Wednesday, October 20, 2010

Redefining Femininity: wrapping up wordliness series

As regular readers might have guessed by reading the title of this post, Rebeka Fry is wrapping up her series on worldliness (we have often termed it materialism) on her blog 'Redefining Femininity'. Naturally, after posting her series here with her blessing, it is only fitting that we post the final post in the series. So, without further ado, here is the post titled "Consider Your True Riches".

Consider Your True Riches

For you know the grace of our Lord Jesus Christ,
that though He was rich,
yet for your sakes He became poor,
that you through His poverty
might become rich
~ 2 Corinthians 8:9 ~

If you measure wealth by material assets, you won’t come out too high. Like everyone, you conveniently put yourself in the middle – you have more than some, but not as much as the neighbors with the Hummer and Jacuzzi. But measuring your riches through what Jesus did at Calvary – God’s wrath appeased, our sin atoned, our soul redeemed – you have immediately become the richest of the rich. When the gospel gets big, covetousness becomes little.

When someone sets his affections up
on the cross and the love of Christ,
he crucifies the world as a dead and undesirable thing.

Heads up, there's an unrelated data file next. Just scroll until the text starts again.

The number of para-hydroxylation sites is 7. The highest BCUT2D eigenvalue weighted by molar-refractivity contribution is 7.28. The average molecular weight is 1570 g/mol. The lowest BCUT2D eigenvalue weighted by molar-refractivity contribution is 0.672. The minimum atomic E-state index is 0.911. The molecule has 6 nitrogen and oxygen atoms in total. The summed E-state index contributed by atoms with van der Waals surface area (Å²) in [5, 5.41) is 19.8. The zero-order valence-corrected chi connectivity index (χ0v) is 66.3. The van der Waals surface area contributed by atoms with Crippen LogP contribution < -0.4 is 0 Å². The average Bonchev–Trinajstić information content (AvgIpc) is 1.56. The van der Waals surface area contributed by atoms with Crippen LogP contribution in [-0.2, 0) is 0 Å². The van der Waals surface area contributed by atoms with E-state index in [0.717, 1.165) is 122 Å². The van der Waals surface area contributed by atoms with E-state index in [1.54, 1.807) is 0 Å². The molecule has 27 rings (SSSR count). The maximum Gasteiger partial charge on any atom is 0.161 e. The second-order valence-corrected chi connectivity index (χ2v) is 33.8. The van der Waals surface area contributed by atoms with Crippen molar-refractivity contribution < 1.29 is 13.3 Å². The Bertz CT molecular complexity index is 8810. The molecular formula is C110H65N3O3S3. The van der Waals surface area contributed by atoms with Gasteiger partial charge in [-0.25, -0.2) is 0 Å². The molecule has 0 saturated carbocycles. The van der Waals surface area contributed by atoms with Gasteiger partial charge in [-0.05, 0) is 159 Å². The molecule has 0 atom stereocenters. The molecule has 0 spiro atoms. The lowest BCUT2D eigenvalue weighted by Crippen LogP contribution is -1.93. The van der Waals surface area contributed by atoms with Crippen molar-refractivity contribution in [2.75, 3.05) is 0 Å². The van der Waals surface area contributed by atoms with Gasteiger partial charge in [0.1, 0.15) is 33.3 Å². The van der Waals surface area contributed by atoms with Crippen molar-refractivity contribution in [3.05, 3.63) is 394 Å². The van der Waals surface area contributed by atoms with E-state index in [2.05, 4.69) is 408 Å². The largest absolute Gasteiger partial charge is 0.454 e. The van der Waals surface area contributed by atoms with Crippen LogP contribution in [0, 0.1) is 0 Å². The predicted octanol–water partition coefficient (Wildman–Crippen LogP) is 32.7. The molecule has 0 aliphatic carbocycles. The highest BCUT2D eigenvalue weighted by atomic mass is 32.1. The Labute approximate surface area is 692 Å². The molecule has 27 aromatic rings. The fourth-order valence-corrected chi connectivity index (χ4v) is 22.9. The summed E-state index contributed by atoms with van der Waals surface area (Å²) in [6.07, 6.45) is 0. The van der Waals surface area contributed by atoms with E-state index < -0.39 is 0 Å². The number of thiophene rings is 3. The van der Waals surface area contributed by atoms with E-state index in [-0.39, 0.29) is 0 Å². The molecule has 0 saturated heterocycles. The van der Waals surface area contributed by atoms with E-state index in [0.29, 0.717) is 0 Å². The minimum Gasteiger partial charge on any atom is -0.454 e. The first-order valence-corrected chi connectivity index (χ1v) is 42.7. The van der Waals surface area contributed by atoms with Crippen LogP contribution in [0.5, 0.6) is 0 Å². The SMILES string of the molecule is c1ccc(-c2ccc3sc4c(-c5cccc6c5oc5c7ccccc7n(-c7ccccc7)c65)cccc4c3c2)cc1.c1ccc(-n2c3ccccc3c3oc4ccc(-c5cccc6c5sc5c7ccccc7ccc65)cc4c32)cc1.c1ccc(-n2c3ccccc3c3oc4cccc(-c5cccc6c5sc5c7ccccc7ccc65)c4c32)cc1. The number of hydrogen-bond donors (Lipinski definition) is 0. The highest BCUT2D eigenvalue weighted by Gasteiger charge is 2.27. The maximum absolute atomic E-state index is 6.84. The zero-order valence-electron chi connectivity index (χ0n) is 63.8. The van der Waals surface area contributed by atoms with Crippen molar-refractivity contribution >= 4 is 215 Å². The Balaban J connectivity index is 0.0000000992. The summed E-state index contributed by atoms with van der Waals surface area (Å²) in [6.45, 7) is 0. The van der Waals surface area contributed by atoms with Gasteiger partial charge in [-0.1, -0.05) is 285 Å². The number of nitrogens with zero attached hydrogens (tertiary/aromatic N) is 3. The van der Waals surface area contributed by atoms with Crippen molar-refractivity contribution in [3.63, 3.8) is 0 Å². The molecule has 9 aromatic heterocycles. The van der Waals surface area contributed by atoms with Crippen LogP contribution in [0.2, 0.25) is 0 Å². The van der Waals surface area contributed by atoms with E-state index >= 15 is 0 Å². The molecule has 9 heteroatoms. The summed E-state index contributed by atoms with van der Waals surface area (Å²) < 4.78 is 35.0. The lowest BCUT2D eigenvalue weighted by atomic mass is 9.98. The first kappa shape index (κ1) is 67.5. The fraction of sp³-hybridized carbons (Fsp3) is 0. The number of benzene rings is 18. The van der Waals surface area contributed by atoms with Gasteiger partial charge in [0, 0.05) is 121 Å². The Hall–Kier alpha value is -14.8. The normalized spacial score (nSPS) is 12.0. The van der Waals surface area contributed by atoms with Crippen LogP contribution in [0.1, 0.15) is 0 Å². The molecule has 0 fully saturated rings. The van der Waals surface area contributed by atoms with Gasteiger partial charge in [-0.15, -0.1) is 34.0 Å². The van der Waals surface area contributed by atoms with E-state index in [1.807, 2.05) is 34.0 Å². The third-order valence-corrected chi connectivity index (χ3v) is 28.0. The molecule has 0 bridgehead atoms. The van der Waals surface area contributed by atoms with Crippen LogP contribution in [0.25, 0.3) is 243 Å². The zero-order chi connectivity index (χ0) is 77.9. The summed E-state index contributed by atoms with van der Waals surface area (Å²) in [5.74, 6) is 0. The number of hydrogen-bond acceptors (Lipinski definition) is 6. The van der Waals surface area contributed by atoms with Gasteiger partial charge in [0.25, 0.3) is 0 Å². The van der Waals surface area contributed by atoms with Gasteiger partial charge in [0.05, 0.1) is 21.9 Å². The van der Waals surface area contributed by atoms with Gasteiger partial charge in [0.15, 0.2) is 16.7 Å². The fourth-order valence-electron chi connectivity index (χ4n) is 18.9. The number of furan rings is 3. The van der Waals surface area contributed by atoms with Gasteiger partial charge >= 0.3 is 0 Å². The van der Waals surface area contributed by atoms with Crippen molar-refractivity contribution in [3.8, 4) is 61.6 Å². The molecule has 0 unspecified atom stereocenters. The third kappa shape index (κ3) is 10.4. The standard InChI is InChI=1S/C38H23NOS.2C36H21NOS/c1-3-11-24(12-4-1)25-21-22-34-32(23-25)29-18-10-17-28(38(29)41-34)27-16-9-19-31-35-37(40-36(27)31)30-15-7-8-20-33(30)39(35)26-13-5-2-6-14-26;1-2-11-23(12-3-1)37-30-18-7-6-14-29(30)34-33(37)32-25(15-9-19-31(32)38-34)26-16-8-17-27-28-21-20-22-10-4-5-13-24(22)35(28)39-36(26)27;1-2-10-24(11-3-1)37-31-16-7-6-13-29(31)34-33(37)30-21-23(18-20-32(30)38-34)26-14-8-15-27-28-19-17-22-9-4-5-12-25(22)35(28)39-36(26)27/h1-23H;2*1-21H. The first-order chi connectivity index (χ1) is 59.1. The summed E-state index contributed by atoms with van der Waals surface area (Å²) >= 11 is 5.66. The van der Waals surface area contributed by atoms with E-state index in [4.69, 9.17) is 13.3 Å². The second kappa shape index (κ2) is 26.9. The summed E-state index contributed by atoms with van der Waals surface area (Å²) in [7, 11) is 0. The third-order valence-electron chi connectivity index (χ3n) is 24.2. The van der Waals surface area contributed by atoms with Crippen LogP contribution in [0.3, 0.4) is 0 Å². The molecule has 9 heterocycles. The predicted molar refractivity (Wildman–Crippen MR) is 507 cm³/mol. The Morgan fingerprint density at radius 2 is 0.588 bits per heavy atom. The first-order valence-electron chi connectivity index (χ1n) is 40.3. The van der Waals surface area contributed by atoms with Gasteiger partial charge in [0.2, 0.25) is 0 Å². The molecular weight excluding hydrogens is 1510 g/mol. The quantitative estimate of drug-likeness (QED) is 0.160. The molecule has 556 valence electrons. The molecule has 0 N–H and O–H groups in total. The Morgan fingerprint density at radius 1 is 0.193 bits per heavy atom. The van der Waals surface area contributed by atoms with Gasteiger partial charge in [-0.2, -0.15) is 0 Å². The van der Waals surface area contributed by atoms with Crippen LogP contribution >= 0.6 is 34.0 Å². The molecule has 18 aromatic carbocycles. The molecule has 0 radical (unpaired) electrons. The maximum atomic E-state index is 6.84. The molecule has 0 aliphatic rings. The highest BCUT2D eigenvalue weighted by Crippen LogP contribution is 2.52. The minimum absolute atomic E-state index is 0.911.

The baits of sin lose their attraction and disappear.
Fill your affections with the cross of Christ and
you will find no room for sin
~ John Owen ~

Gratefulness is what the Christian has been called to.

Rejoice always . . .
in everything give thanks;
for this is will of God in Christ Jesus for You
~ 2 Thessalonians 5:16, 18 ~

Living a life of gratitude is humbly recognizing our dependence on God and others, and it battles our pride in our possessions. While gratitude may be and should be expressed through emotions, it is not a feeling and it’s not based on the present circumstance around you. Grateful speech replaces complaining about our supposed “lack.” Gratefulness is recognizing that God is always good and always right in His dealings with us. While the covetous heart cries, “I want, I need, I will have”, in times of plenty or in need, the grateful heart simply says, “Bless the Lord, my soul.” A beloved hymn writer penned it very well.

O bless the Lord, my soul!
Let all within me join,
and aid my tongue to bless His Name
whose favors are divine.
O bless the Lord, my soul,
not let His mercies lie
forgotten in unthankfulness,
and without praises die
~ Issac Watts ~

When covetousness tempts to chain the heart to the pithy things of the world, grace enables us to grasp the truth the Jesus Christ is not only necessary – He is enough. And delighting in such a truth can only bring an overwhelming sense of joy and satisfaction. Christ came to bring the riches of the inheritance of God to all who receive Him by faith. Unlike any other material entitlement, the riches of God are glorious (Ephesians 1:8), immeasurable (Ephesians 2:7), unsearchable (Ephesians 3:8), imperishable (1 Peter 1:4) – and ours forever!

Amen and many thanks to Rebeka for her excellent series! If you would like to read any of Rebeka's posts that you missed or if you would just like to read them again you will find links to below.

The Heart of Materialism

The Unseen Chains of Materialism

It Makes Me Happy

It Makes Me Important

It Makes Me Secure

God bless!

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